One proud Yale father made it late to Parents’ Weekend, having been away “on business” in California. When he finally arrived in New Haven on Wednesday, he took his daughter, Sarah Ax ’05, out to dinner and brought his internationally acclaimed piano playing to Yale and New Haven.
Emanuel Ax has been celebrated for his flawless technique — itself at the service of his inspired musicality — since he won the First Arthur Rubinstein International Piano Competition in 1974. The recital he gave at Trinity Church Wednesday night, which featured an intimate yet powerful program he has been playing for a while (most recently in San Francisco this past weekend), showed his audience why.
I was lucky enough to interview Ax from his home Monday night. Though soft-spoken, he struck me as an exceptionally gracious, articulate and insightful man. His self-expression was eloquent and straightforward; nothing in his vocabulary pretended to convey music as a lofty picture that only he, the artist, was capable of painting. On the contrary, he described his approach to making music in terms of earnestness and effort.
“You throw yourself into whatever you need to do and try to be a good interpreter, in much the same way as an actor would,” Ax said.
As soon as he began his program with Debussy’s muted and impressionistic first set of “Images,” Ax’s earnest efforts proved him a musically gracious, articulate and insightful performer, too. His hands flew together with such flawless facility that even in the most difficult of passages, one would think he were shuffling cards. The restrained, liquid touch he gave to his percussive instrument in “Reflets dans L’Eau” evoked tinkling water droplets and small waves close to breaking. It was so fluid that its ending seemed impossible, and I was left wondering what the water had reflected.
With Bach’s Partita No. 5, Ax demonstrated his eloquent straightforwardness musically: each movement, particularly the Allemande, had an elegantly proud (though never showy) stateliness to it. His posture throughout this piece and others he played was far from upright, but it hardly mattered. Shoulders rounded, he looked almost puppet-like, as if he had so well mastered his instrument that he himself appeared an instrument of something else.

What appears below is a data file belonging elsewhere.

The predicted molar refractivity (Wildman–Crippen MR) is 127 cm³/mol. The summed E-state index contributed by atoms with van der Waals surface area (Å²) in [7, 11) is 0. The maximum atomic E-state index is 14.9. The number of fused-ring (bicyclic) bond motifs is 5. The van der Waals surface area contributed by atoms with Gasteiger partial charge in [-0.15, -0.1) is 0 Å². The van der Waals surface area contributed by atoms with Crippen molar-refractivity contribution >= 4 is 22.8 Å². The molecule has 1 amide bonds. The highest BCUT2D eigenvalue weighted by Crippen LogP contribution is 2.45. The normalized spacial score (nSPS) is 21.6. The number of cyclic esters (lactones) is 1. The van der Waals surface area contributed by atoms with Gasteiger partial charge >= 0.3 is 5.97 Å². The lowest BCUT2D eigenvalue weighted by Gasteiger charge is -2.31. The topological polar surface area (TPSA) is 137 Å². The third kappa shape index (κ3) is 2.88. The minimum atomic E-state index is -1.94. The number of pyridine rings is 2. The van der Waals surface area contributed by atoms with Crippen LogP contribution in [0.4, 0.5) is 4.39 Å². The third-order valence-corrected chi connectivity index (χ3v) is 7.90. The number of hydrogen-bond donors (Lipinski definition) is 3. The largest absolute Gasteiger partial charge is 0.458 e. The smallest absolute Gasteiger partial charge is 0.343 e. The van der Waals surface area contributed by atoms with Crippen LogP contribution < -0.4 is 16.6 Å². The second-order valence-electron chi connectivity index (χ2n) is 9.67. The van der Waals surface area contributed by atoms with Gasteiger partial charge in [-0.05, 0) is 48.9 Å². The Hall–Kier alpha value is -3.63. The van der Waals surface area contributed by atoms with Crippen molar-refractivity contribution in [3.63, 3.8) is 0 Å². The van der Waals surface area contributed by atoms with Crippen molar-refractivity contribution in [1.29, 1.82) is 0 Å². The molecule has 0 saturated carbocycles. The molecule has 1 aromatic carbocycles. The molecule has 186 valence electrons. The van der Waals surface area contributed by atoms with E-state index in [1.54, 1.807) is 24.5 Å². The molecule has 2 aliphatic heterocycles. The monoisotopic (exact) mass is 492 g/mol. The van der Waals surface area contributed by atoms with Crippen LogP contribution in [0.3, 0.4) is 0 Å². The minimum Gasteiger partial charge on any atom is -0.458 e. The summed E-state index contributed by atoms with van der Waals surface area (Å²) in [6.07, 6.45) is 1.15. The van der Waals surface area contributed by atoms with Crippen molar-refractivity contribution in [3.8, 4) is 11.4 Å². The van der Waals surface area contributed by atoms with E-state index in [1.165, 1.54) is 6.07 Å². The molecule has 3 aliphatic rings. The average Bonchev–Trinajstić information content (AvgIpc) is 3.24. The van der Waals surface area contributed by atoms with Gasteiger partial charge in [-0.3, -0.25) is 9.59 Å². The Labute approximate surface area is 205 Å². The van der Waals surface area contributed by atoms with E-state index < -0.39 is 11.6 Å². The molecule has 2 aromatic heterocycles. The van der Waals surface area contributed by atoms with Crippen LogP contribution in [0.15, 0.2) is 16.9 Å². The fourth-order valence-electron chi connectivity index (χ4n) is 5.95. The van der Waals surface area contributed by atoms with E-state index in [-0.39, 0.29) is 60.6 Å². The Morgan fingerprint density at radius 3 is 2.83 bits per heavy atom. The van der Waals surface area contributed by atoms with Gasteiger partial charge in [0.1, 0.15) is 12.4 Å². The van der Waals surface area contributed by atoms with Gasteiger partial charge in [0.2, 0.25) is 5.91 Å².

In Liszt’s “Duei Sonetti del Petrarca” and “Rigoletto Paraphrase de Concert,” Ax had no need for the flashy over-dramatization of lesser pianists, whose well-meaning overcompensation for what they lack spoils what is inherent to the music.
“You do what you think the composer would like to express,” said Ax.
Technically and musically quite able, Ax communicated infinite shades of yearning, from plaintive to anguished. Lucky for his audience that the piece Ax had initially planned on performing instead of Liszt — a new composition by the British composer Nicholas Maw — was not completed in time. A champion of contemporary music, Ax said he sees its performance as “important — but more than that, it’s exciting.”
Equally exciting was Ax’s performance of Schubert’s Sonata in C minor.
“The Schubert is just a great piece,” Ax said. “I wanted to learn it … I’m playing it for the second time!”
This second performance was so confident and beautiful that Ax proved the music he plays is in his bones, not just his fingers. Ax led his audience by the hand from each of the Sonata’s four movements to the next, exploring every shade, shape and tone of each plane along the way.
“The one thing that sometimes makes me feel good when I play music now,” Ax said, “is once in a while someone will come up and say, you know, ‘You’ve made me feel better about things.'” The standing ovation and minuteslong stream of applause the classical superstar received seem to indicate that he should feel pretty good indeed.